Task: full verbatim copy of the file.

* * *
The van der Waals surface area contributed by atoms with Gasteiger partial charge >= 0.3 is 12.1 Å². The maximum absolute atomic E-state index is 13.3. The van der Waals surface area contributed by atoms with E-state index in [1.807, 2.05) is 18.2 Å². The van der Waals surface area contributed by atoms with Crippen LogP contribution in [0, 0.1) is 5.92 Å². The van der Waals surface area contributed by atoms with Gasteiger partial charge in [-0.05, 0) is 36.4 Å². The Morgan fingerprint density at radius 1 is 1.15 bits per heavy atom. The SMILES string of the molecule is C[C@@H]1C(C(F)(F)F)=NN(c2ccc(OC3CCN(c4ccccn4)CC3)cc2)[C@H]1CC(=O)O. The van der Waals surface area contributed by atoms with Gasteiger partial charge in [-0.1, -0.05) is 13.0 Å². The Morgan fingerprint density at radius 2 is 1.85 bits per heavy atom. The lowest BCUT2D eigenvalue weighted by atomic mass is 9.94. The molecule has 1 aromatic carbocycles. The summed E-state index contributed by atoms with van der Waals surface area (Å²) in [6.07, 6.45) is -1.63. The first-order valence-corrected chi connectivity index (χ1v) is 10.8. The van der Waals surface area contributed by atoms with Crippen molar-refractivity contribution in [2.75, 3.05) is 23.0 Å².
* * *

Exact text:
The van der Waals surface area contributed by atoms with Gasteiger partial charge >= 0.3 is 12.1 Å². The maximum absolute atomic E-state index is 13.3. The van der Waals surface area contributed by atoms with E-state index in [1.807, 2.05) is 18.2 Å². The van der Waals surface area contributed by atoms with Crippen LogP contribution in [0, 0.1) is 5.92 Å². The van der Waals surface area contributed by atoms with Gasteiger partial charge in [-0.05, 0) is 36.4 Å². The Morgan fingerprint density at radius 1 is 1.15 bits per heavy atom. The SMILES string of the molecule is C[C@@H]1C(C(F)(F)F)=NN(c2ccc(OC3CCN(c4ccccn4)CC3)cc2)[C@H]1CC(=O)O. The van der Waals surface area contributed by atoms with Gasteiger partial charge in [-0.1, -0.05) is 13.0 Å². The Morgan fingerprint density at radius 2 is 1.85 bits per heavy atom. The lowest BCUT2D eigenvalue weighted by atomic mass is 9.94. The molecule has 1 aromatic carbocycles. The summed E-state index contributed by atoms with van der Waals surface area (Å²) in [6.07, 6.45) is -1.63. The first-order valence-corrected chi connectivity index (χ1v) is 10.8. The van der Waals surface area contributed by atoms with Crippen molar-refractivity contribution in [2.75, 3.05) is 23.0 Å².